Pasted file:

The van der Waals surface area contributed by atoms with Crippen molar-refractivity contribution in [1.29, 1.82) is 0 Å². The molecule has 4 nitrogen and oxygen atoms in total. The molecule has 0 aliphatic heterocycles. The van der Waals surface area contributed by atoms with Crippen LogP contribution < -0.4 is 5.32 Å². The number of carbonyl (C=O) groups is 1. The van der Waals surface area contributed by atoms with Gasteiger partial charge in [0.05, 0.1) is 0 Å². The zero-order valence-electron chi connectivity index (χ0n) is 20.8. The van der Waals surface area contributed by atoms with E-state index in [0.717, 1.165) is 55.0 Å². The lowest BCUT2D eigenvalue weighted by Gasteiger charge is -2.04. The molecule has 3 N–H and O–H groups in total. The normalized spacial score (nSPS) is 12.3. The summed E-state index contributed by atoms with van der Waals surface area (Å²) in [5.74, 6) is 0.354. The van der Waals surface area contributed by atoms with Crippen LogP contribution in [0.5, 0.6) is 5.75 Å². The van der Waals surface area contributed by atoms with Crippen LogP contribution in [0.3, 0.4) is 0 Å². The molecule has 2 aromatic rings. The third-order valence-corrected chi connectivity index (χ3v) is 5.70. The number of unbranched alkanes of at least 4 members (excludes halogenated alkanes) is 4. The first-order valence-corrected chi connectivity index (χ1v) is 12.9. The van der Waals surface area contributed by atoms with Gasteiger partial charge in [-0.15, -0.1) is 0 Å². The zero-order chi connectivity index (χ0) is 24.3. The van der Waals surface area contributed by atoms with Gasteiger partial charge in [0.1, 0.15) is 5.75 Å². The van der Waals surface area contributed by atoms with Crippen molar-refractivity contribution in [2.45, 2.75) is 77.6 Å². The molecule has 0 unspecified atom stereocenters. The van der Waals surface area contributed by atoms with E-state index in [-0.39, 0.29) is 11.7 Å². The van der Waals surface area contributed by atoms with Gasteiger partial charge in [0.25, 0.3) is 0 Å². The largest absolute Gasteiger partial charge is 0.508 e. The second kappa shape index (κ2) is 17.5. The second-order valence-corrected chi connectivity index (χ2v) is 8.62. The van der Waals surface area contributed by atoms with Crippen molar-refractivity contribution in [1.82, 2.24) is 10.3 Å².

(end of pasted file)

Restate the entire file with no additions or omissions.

The van der Waals surface area contributed by atoms with Crippen molar-refractivity contribution in [1.29, 1.82) is 0 Å². The molecule has 4 nitrogen and oxygen atoms in total. The molecule has 0 aliphatic heterocycles. The van der Waals surface area contributed by atoms with Crippen LogP contribution < -0.4 is 5.32 Å². The number of carbonyl (C=O) groups is 1. The van der Waals surface area contributed by atoms with Gasteiger partial charge in [0.05, 0.1) is 0 Å². The zero-order valence-electron chi connectivity index (χ0n) is 20.8. The van der Waals surface area contributed by atoms with E-state index in [0.717, 1.165) is 55.0 Å². The lowest BCUT2D eigenvalue weighted by Gasteiger charge is -2.04. The molecule has 3 N–H and O–H groups in total. The normalized spacial score (nSPS) is 12.3. The summed E-state index contributed by atoms with van der Waals surface area (Å²) in [5.74, 6) is 0.354. The van der Waals surface area contributed by atoms with Crippen LogP contribution in [0.5, 0.6) is 5.75 Å². The van der Waals surface area contributed by atoms with Crippen LogP contribution in [0.3, 0.4) is 0 Å². The molecule has 2 aromatic rings. The third-order valence-corrected chi connectivity index (χ3v) is 5.70. The number of unbranched alkanes of at least 4 members (excludes halogenated alkanes) is 4. The first-order valence-corrected chi connectivity index (χ1v) is 12.9. The van der Waals surface area contributed by atoms with Gasteiger partial charge in [-0.15, -0.1) is 0 Å². The zero-order chi connectivity index (χ0) is 24.3. The van der Waals surface area contributed by atoms with Gasteiger partial charge in [0.1, 0.15) is 5.75 Å². The van der Waals surface area contributed by atoms with Crippen molar-refractivity contribution in [2.45, 2.75) is 77.6 Å². The molecule has 0 unspecified atom stereocenters. The van der Waals surface area contributed by atoms with E-state index in [-0.39, 0.29) is 11.7 Å². The van der Waals surface area contributed by atoms with Gasteiger partial charge in [0.25, 0.3) is 0 Å². The largest absolute Gasteiger partial charge is 0.508 e. The second kappa shape index (κ2) is 17.5. The second-order valence-corrected chi connectivity index (χ2v) is 8.62. The van der Waals surface area contributed by atoms with Crippen molar-refractivity contribution in [1.82, 2.24) is 10.3 Å².